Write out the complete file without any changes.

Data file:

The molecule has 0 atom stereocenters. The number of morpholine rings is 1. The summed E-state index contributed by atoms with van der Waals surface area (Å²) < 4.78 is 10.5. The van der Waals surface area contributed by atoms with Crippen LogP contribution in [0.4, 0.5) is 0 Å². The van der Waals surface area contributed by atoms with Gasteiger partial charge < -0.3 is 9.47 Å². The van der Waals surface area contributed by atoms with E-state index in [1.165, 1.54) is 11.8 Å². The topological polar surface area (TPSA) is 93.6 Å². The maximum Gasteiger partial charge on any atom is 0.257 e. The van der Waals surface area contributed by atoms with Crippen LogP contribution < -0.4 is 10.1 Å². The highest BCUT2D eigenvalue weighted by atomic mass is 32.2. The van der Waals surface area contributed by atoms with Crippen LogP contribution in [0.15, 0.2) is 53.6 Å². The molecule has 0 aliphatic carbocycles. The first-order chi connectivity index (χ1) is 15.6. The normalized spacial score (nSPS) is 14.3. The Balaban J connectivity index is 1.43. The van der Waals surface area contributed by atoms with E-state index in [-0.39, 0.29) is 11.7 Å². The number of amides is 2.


The molecule has 0 atom stereocenters. The number of morpholine rings is 1. The summed E-state index contributed by atoms with van der Waals surface area (Å²) < 4.78 is 10.5. The van der Waals surface area contributed by atoms with Crippen LogP contribution in [0.4, 0.5) is 0 Å². The van der Waals surface area contributed by atoms with Gasteiger partial charge < -0.3 is 9.47 Å². The van der Waals surface area contributed by atoms with E-state index in [1.165, 1.54) is 11.8 Å². The topological polar surface area (TPSA) is 93.6 Å². The maximum Gasteiger partial charge on any atom is 0.257 e. The van der Waals surface area contributed by atoms with Crippen LogP contribution < -0.4 is 10.1 Å². The highest BCUT2D eigenvalue weighted by atomic mass is 32.2. The van der Waals surface area contributed by atoms with Crippen LogP contribution in [0.15, 0.2) is 53.6 Å². The molecule has 0 aliphatic carbocycles. The first-order chi connectivity index (χ1) is 15.6. The normalized spacial score (nSPS) is 14.3. The Balaban J connectivity index is 1.43. The van der Waals surface area contributed by atoms with E-state index in [-0.39, 0.29) is 11.7 Å². The number of amides is 2.